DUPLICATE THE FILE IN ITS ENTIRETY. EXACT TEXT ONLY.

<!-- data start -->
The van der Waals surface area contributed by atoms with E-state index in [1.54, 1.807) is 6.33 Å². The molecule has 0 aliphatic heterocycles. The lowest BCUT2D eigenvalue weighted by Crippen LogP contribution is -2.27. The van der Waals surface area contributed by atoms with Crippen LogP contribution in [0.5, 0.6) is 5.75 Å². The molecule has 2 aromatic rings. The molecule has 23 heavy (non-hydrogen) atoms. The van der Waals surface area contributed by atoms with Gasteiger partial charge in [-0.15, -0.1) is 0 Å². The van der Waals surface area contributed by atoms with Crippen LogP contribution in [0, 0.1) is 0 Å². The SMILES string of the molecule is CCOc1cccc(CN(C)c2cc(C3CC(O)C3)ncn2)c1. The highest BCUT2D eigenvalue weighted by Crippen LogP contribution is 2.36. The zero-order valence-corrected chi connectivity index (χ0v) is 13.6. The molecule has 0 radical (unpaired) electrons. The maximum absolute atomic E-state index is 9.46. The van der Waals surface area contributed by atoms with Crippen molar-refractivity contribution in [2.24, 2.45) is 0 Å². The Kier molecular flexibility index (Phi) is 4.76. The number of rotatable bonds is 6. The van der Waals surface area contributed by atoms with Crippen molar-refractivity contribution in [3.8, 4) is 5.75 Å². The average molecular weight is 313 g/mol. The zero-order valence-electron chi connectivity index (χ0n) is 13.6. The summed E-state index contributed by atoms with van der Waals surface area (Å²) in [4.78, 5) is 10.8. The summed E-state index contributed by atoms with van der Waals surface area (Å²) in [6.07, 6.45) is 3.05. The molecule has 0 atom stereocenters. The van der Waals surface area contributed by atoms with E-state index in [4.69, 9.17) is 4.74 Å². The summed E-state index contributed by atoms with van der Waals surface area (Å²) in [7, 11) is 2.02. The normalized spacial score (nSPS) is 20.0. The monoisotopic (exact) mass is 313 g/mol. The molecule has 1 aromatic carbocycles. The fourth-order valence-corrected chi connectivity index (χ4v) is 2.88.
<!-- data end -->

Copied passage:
The van der Waals surface area contributed by atoms with E-state index in [1.54, 1.807) is 6.33 Å². The molecule has 0 aliphatic heterocycles. The lowest BCUT2D eigenvalue weighted by Crippen LogP contribution is -2.27. The van der Waals surface area contributed by atoms with Crippen LogP contribution in [0.5, 0.6) is 5.75 Å². The molecule has 2 aromatic rings. The molecule has 23 heavy (non-hydrogen) atoms. The van der Waals surface area contributed by atoms with Gasteiger partial charge in [-0.15, -0.1) is 0 Å². The van der Waals surface area contributed by atoms with Crippen LogP contribution in [0, 0.1) is 0 Å². The SMILES string of the molecule is CCOc1cccc(CN(C)c2cc(C3CC(O)C3)ncn2)c1. The highest BCUT2D eigenvalue weighted by Crippen LogP contribution is 2.36. The zero-order valence-corrected chi connectivity index (χ0v) is 13.6. The molecule has 0 radical (unpaired) electrons. The maximum absolute atomic E-state index is 9.46. The van der Waals surface area contributed by atoms with Crippen molar-refractivity contribution in [2.24, 2.45) is 0 Å². The Kier molecular flexibility index (Phi) is 4.76. The number of rotatable bonds is 6. The van der Waals surface area contributed by atoms with Crippen molar-refractivity contribution in [3.8, 4) is 5.75 Å². The average molecular weight is 313 g/mol. The zero-order valence-electron chi connectivity index (χ0n) is 13.6. The summed E-state index contributed by atoms with van der Waals surface area (Å²) in [4.78, 5) is 10.8. The summed E-state index contributed by atoms with van der Waals surface area (Å²) in [6.07, 6.45) is 3.05. The molecule has 0 atom stereocenters. The van der Waals surface area contributed by atoms with E-state index in [4.69, 9.17) is 4.74 Å². The summed E-state index contributed by atoms with van der Waals surface area (Å²) in [7, 11) is 2.02. The normalized spacial score (nSPS) is 20.0. The monoisotopic (exact) mass is 313 g/mol. The molecule has 1 aromatic carbocycles. The fourth-order valence-corrected chi connectivity index (χ4v) is 2.88.